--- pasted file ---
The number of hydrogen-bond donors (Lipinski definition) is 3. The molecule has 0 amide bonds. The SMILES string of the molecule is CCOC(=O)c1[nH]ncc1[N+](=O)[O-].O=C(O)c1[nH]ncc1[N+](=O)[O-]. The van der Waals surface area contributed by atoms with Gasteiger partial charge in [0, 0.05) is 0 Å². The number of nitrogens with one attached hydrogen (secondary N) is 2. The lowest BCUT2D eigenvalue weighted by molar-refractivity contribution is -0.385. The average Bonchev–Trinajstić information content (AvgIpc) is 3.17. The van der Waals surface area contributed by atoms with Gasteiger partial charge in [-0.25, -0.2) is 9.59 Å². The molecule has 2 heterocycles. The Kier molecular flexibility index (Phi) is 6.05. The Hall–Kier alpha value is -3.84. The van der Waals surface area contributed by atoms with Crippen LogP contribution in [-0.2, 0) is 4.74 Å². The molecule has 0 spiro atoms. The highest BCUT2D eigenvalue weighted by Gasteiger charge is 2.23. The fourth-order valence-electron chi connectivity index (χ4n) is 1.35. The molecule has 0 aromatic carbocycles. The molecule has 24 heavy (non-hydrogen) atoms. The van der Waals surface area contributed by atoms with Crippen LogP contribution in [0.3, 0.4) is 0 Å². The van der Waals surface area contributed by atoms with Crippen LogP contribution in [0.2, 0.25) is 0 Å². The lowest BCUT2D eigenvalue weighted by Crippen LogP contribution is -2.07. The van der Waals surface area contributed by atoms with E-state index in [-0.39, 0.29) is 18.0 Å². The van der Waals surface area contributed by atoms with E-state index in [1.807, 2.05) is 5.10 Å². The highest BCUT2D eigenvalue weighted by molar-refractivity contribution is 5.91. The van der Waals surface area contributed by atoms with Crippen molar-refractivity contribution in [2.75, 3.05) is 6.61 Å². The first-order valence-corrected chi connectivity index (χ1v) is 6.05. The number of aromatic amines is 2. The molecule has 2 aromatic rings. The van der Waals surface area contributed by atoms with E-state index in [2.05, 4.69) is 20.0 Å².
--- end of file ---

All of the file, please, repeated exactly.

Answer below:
The number of hydrogen-bond donors (Lipinski definition) is 3. The molecule has 0 amide bonds. The SMILES string of the molecule is CCOC(=O)c1[nH]ncc1[N+](=O)[O-].O=C(O)c1[nH]ncc1[N+](=O)[O-]. The van der Waals surface area contributed by atoms with Gasteiger partial charge in [0, 0.05) is 0 Å². The number of nitrogens with one attached hydrogen (secondary N) is 2. The lowest BCUT2D eigenvalue weighted by molar-refractivity contribution is -0.385. The average Bonchev–Trinajstić information content (AvgIpc) is 3.17. The van der Waals surface area contributed by atoms with Gasteiger partial charge in [-0.25, -0.2) is 9.59 Å². The molecule has 2 heterocycles. The Kier molecular flexibility index (Phi) is 6.05. The Hall–Kier alpha value is -3.84. The van der Waals surface area contributed by atoms with Crippen LogP contribution in [-0.2, 0) is 4.74 Å². The molecule has 0 spiro atoms. The highest BCUT2D eigenvalue weighted by Gasteiger charge is 2.23. The fourth-order valence-electron chi connectivity index (χ4n) is 1.35. The molecule has 0 aromatic carbocycles. The molecule has 24 heavy (non-hydrogen) atoms. The van der Waals surface area contributed by atoms with Crippen LogP contribution in [0.3, 0.4) is 0 Å². The van der Waals surface area contributed by atoms with Crippen LogP contribution in [0.2, 0.25) is 0 Å². The lowest BCUT2D eigenvalue weighted by Crippen LogP contribution is -2.07. The van der Waals surface area contributed by atoms with E-state index in [-0.39, 0.29) is 18.0 Å². The van der Waals surface area contributed by atoms with E-state index in [1.807, 2.05) is 5.10 Å². The highest BCUT2D eigenvalue weighted by molar-refractivity contribution is 5.91. The van der Waals surface area contributed by atoms with Crippen molar-refractivity contribution in [2.75, 3.05) is 6.61 Å². The first-order valence-corrected chi connectivity index (χ1v) is 6.05. The number of aromatic amines is 2. The molecule has 2 aromatic rings. The van der Waals surface area contributed by atoms with E-state index in [2.05, 4.69) is 20.0 Å².